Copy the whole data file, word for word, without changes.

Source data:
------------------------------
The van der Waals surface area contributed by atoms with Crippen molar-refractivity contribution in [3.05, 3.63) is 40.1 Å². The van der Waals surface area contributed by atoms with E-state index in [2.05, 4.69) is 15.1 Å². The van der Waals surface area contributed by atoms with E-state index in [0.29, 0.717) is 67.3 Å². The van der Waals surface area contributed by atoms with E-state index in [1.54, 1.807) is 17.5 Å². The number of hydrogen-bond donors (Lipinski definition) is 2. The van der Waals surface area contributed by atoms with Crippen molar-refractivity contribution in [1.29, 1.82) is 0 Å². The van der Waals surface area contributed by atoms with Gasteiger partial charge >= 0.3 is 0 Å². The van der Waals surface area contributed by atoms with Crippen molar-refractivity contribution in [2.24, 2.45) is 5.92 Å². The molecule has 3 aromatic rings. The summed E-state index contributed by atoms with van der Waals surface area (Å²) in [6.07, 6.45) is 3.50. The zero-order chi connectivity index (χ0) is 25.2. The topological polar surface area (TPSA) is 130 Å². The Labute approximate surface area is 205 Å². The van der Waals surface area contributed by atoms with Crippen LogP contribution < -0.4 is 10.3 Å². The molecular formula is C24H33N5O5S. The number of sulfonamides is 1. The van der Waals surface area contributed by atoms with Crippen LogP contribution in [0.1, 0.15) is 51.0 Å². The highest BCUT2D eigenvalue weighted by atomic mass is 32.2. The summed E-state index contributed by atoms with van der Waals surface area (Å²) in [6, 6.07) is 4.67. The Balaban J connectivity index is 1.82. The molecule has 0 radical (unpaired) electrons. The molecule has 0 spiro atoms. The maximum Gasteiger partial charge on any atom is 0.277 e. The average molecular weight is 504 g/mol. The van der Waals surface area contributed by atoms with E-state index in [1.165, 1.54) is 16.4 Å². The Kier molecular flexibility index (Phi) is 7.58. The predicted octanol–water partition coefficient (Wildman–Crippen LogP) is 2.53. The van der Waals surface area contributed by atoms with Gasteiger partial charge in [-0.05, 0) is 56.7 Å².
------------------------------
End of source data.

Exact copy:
The van der Waals surface area contributed by atoms with Crippen molar-refractivity contribution in [3.05, 3.63) is 40.1 Å². The van der Waals surface area contributed by atoms with E-state index in [2.05, 4.69) is 15.1 Å². The van der Waals surface area contributed by atoms with E-state index in [0.29, 0.717) is 67.3 Å². The van der Waals surface area contributed by atoms with E-state index in [1.54, 1.807) is 17.5 Å². The number of hydrogen-bond donors (Lipinski definition) is 2. The van der Waals surface area contributed by atoms with Crippen molar-refractivity contribution in [1.29, 1.82) is 0 Å². The van der Waals surface area contributed by atoms with Gasteiger partial charge >= 0.3 is 0 Å². The van der Waals surface area contributed by atoms with Crippen molar-refractivity contribution in [2.24, 2.45) is 5.92 Å². The molecule has 3 aromatic rings. The summed E-state index contributed by atoms with van der Waals surface area (Å²) in [6.07, 6.45) is 3.50. The zero-order chi connectivity index (χ0) is 25.2. The topological polar surface area (TPSA) is 130 Å². The Labute approximate surface area is 205 Å². The van der Waals surface area contributed by atoms with Crippen LogP contribution < -0.4 is 10.3 Å². The molecular formula is C24H33N5O5S. The number of sulfonamides is 1. The van der Waals surface area contributed by atoms with Crippen LogP contribution in [0.1, 0.15) is 51.0 Å². The highest BCUT2D eigenvalue weighted by atomic mass is 32.2. The summed E-state index contributed by atoms with van der Waals surface area (Å²) in [6, 6.07) is 4.67. The Balaban J connectivity index is 1.82. The molecule has 0 radical (unpaired) electrons. The molecule has 0 spiro atoms. The maximum Gasteiger partial charge on any atom is 0.277 e. The average molecular weight is 504 g/mol. The van der Waals surface area contributed by atoms with E-state index in [1.165, 1.54) is 16.4 Å². The Kier molecular flexibility index (Phi) is 7.58. The predicted octanol–water partition coefficient (Wildman–Crippen LogP) is 2.53. The van der Waals surface area contributed by atoms with Gasteiger partial charge in [-0.05, 0) is 56.7 Å².